A document considered during the examination procedure is not automatically scrutinised in opposition or opposition appeal proceedings, even if it is quoted and acknowledged in the contested European patent (T 155/87, T 198/88, OJ 1991, 254; T 484/89, T 652/99). Generally, it has to be relied upon by a party to be considered by the opposition division.
According to T 291/89 this also applied to a document cited in the search report. In T 111/04 the board agreed with the case law and considered that this applied also to evidence filed during the grant proceedings.
In T 536/88 (OJ 1992, 638) the board pointed out, however, that the document cited and acknowledged in the description of the contested patent itself as the closest prior art and on the basis of which the technical problem in the description was formulated remains an exception. Such a document also forms part of the opposition or opposition appeal proceedings even if it is not expressly cited within the opposition period (T 541/98, T 652/99, T 454/02, T 86/03).
In T 140/00 although document (7) had been cited in the specification of the patent in suit, it had merely been acknowledged as conventional background art; it was not considered therein as essential or as the closest prior art and starting point of the claimed invention. Therefore, that document did not automatically form part of the appeal proceedings and, thus, was late-filed evidence subject to a discretionary decision of the board.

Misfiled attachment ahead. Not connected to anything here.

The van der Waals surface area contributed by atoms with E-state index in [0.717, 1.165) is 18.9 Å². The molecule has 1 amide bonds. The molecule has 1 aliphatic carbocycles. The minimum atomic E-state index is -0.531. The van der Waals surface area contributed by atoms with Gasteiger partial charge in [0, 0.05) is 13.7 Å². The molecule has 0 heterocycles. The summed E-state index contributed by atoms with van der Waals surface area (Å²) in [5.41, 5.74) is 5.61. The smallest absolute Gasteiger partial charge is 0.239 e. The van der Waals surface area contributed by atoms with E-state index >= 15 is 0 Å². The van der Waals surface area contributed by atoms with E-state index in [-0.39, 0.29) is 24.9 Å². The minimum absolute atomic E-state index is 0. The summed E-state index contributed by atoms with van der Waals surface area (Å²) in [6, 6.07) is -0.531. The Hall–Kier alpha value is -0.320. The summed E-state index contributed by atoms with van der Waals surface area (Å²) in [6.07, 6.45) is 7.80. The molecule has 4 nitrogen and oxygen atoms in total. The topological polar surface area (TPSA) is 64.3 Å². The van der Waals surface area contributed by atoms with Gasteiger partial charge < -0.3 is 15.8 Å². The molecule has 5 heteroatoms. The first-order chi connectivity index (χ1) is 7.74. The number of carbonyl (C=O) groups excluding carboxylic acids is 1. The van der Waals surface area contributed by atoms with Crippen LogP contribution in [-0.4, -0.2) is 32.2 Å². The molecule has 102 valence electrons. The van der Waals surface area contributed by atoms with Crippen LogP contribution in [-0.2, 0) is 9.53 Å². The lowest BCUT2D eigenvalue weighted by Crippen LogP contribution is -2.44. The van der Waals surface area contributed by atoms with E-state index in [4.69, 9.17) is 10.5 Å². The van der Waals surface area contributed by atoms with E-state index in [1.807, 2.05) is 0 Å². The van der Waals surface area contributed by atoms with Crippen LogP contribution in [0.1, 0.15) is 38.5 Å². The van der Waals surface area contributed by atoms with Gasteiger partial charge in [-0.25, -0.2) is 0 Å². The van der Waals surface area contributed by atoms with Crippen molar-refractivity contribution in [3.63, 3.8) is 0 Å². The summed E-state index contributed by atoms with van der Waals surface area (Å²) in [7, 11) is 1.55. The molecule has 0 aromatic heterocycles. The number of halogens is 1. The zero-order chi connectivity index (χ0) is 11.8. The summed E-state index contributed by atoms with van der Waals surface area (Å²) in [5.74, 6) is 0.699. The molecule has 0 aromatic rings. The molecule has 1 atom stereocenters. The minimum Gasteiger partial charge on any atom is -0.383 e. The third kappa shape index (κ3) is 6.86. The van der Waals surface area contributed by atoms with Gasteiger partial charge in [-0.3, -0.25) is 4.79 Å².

In T 234/90, T 300/90 and T 501/94 (OJ 1997, 193) the board held that a document indicated in a citation as the closest prior art for the purpose of elucidating the technical problem set out in the citation did not automatically form part of the opposition or opposition appeal proceedings.
In the board's view in T 387/89 (OJ 1992, 583), neither an opposition division nor a board of appeal had any duty to reconsider the relevance of documents cited in the European search report if such documents had not been relied upon by the opponents to support their grounds of opposition. Under Art. 114(1) EPC 1973, however, an opposition division or appeal board could introduce new documents into the opposition proceedings if it had good reason to suppose that the documents could affect the outcome of the decision (T 420/93, T 530/00).